After breakfast we stopped at Gems Along the Mohawk. Full disclosure: I went there hoping to get material to write an article for Mohawk Valley Living magazine. We’ll see how that turns out. I’ll probably get a blog post about my tribulations in trying to write it. In any case, it was an interesting stop, and I purchased some postcards. You know how I love to send people postcards.

Back home I wrote out a few of said postcards, Steven tidied the living room, and I made a few phone calls. Some family members are stopping over later to wish Steven a happy birthday. Then I prepared a few snack-type foods, because when people come to my house I like to feed them.

And that is the story of my life so far. Oh dear, is that a car I hear in the driveway and I have not edited this, added categories and tags, or thought of a title? One of these days I’ll get my act together. And write a blog post about it.

But You Should Have Read That Post in My Head

So there I was trying to write a blog post when it suddenly became clear: what I composed in my head while I was working (it’s OK, it’s the kind of job I can daydream and do properly) does not necessarily translate through my pen and onto the paper.

Oh, there are the Know-It-Alls gearing up to say, “I could have told you that would happen. You can’t THINK about things before you write them, you have to just WRITE.” Blah, blah, blah. I think I know better than to listen to those yahoos by now. Yes, sometimes it is better to sit down at the page (or screen) tabula rasa as it were and see what comes out. Sometimes it helps to think about it first. How much thinking you ought to do varies.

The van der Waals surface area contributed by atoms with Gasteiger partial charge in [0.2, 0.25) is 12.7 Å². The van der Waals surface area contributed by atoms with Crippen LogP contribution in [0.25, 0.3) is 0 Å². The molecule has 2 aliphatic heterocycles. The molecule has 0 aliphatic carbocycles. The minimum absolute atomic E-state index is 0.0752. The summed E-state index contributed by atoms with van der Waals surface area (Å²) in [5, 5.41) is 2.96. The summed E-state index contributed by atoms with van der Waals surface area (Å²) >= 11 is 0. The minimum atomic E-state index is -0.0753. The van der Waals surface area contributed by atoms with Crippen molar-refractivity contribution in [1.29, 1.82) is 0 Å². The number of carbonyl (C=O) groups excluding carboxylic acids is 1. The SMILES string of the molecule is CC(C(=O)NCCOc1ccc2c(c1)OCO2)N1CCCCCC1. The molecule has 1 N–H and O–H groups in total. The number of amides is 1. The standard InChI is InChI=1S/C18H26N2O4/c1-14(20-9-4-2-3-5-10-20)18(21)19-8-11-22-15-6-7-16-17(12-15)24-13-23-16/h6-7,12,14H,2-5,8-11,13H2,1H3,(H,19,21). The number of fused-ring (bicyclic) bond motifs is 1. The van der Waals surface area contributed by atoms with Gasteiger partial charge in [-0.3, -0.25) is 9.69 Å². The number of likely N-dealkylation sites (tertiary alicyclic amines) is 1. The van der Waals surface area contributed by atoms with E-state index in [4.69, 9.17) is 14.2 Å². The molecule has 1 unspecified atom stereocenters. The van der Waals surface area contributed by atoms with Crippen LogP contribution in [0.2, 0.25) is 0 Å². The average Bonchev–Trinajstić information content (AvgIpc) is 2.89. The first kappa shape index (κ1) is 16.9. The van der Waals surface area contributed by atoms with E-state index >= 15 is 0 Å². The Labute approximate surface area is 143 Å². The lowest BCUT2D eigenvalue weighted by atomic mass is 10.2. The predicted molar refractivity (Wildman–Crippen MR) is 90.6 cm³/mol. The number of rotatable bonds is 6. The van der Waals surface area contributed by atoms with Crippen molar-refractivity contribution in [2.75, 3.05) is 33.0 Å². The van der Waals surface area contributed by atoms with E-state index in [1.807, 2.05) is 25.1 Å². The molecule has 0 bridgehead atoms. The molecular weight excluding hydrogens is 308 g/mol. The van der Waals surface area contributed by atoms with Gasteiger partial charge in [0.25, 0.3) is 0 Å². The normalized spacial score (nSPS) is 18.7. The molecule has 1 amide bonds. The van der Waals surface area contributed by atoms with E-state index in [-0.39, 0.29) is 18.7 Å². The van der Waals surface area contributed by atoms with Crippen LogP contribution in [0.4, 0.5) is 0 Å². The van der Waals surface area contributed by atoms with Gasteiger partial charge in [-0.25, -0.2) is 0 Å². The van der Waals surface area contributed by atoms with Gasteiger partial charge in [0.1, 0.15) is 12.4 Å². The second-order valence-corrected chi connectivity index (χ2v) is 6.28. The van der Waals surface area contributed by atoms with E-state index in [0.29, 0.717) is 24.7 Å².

That last sentence is the crux of the matter. The thing is, any piece of writerly advice — even wise, insightful advice (and any advice that begins with a sniff and “I could have told you that would happen” is probably neither wise nor insightful) — is only good some of the time. Every piece of writing is different. What works for one may be a disaster for another. Likewise, one writer’s Rosetta Stone is another writer’s brick wall (ooh, isn’t that a nice metaphor?) (now I’m remembering another piece of writerly advice: if you write something particularly fine, strike it out. I forget who said it).

Another thing about advice is: most people like to give it, few people like to take it. I don’t much like to listen to advice myself, especially if I haven’t asked for it. So anybody gearing up to offer advice on this blog post, NEVER MIND! Unless you’d like to leave a comment. I like when people leave comments. But if you comment with advice, I will probably not follow it.

In case anybody hasn’t noticed, today is Lame Post Friday.

I Have No Control

Please Note: The following post was written on breaks at work and is now being typed into the computer by me. This is often the case with my posts, but I felt the need to specifically point it out because of my first sentence. Is that silly? Oh, hell, when am I not?